New York Stories With Joe Pascal [The Documentary] [World Service]

Episodes

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01New York Stories with Joe Pascal20200322He’s the DMC in the legendary Run-DMC, a titan of the music industry. The group became known as the movie stars of rap. Busta Rhymes said of them “They didn’t just change music, they changed everything.”

Presenter Joe Pascal meets the Devastating Mic Controller himself - Darryl 'DMC' McDaniels. He grew up in Hollis Queens and was at the forefront of revolutionary change in the New York music scene with the explosion of hip hop.
He was there, watching, from the early days, with the DJs and MCs at the neighbourhood block parties. And then, alongside Run and Jam Master Jay, they became a music phenomenon – with their new kind of rap bringing hip hop to the masses. They had their own look, their own style.
DMC talks us through those early years and his later battles with alcoholism and depression. What gave him solace in that time was a song, a pop ballad that he listened to for an entire year. He would take it everywhere he went and play it, every day, morning to night.
DMC’s other passion is comic books, they fuelled his imagination and education and ultimately gave him the superpower he needed to get up on stage.

(Photo: Darryl ‘DMC’ McDaniels courtesy of Darryl McDaniels)

Joe Pascal meets Darryl McDaniels of the legendary rap group Run-DMC

Investigating global developments, issues and affairs.

01New York Stories with Joe Pascal2020032220200325 (WS)He’s the DMC in the legendary Run-DMC, a titan of the music industry. The group became known as the movie stars of rap. Busta Rhymes said of them “They didn’t just change music, they changed everything.”

Presenter Joe Pascal meets the Devastating Mic Controller himself - Darryl 'DMC' McDaniels. He grew up in Hollis Queens and was at the forefront of revolutionary change in the New York music scene with the explosion of hip hop.
He was there, watching, from the early days, with the DJs and MCs at the neighbourhood block parties. And then, alongside Run and Jam Master Jay, they became a music phenomenon – with their new kind of rap bringing hip hop to the masses. They had their own look, their own style.
DMC talks us through those early years and his later battles with alcoholism and depression. What gave him solace in that time was a song, a pop ballad that he listened to for an entire year. He would take it everywhere he went and play it, every day, morning to night.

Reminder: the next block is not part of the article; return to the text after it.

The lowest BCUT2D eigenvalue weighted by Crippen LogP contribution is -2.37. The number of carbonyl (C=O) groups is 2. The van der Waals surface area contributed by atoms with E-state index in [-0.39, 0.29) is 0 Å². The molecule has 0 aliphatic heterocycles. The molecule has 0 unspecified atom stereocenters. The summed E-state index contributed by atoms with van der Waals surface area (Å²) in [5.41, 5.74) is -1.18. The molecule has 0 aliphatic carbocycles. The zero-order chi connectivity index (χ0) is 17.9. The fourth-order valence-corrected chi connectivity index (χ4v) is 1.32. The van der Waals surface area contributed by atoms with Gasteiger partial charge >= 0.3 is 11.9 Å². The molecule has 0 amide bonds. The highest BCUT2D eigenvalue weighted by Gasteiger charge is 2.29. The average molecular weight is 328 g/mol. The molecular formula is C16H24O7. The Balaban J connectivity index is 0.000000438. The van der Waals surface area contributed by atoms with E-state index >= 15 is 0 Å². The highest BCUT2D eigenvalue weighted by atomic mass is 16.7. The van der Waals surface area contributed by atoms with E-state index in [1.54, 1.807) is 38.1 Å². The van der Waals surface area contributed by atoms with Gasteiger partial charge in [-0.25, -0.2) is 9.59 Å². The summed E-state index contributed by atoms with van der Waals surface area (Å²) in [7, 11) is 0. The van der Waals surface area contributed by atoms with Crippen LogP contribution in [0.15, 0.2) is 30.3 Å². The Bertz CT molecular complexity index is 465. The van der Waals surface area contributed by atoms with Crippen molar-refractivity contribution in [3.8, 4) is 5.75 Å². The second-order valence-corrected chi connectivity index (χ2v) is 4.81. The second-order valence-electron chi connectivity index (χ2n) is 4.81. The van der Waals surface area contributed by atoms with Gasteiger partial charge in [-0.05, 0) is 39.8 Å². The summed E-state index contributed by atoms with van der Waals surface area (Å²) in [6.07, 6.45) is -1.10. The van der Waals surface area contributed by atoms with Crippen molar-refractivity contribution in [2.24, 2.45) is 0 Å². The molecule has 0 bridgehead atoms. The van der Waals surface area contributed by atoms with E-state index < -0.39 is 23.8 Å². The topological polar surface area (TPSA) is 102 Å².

DMC’s other passion is comic books, they fuelled his imagination and education and ultimately gave him the superpower he needed to get up on stage.

(Photo: Darryl ‘DMC’ McDaniels courtesy of Darryl McDaniels)

Joe Pascal meets Darryl McDaniels of the legendary rap group Run-DMC

Investigating global developments, issues and affairs.

01New York Stories With Joe Pascal2020032220200325 (WS)
20200326 (WS)
He’s the DMC in the legendary Run-DMC, a titan of the music industry. The group became known as the movie stars of rap. Busta Rhymes said of them “They didn’t just change music, they changed everything.”

Presenter Joe Pascal meets the Devastating Mic Controller himself - Darryl 'DMC' McDaniels. He grew up in Hollis Queens and was at the forefront of revolutionary change in the New York music scene with the explosion of hip hop.
He was there, watching, from the early days, with the DJs and MCs at the neighbourhood block parties. And then, alongside Run and Jam Master Jay, they became a music phenomenon – with their new kind of rap bringing hip hop to the masses. They had their own look, their own style.
DMC talks us through those early years and his later battles with alcoholism and depression. What gave him solace in that time was a song, a pop ballad that he listened to for an entire year. He would take it everywhere he went and play it, every day, morning to night.
DMC’s other passion is comic books, they fuelled his imagination and education and ultimately gave him the superpower he needed to get up on stage.

(Photo: Darryl ‘DMC’ McDaniels courtesy of Darryl McDaniels)

Joe Pascal meets Darryl McDaniels of the legendary rap group Run-DMC

Investigating global developments, issues and affairs.

He’s the DMC in the legendary Run-DMC, a titan of the music industry. The group became known as the movie stars of rap. Busta Rhymes said of them “They didn’t just change music, they changed everything. ?

01New York Stories with Joe Pascal2020032220200326 (WS)He’s the DMC in the legendary Run-DMC, a titan of the music industry. The group became known as the movie stars of rap. Busta Rhymes said of them “They didn’t just change music, they changed everything.”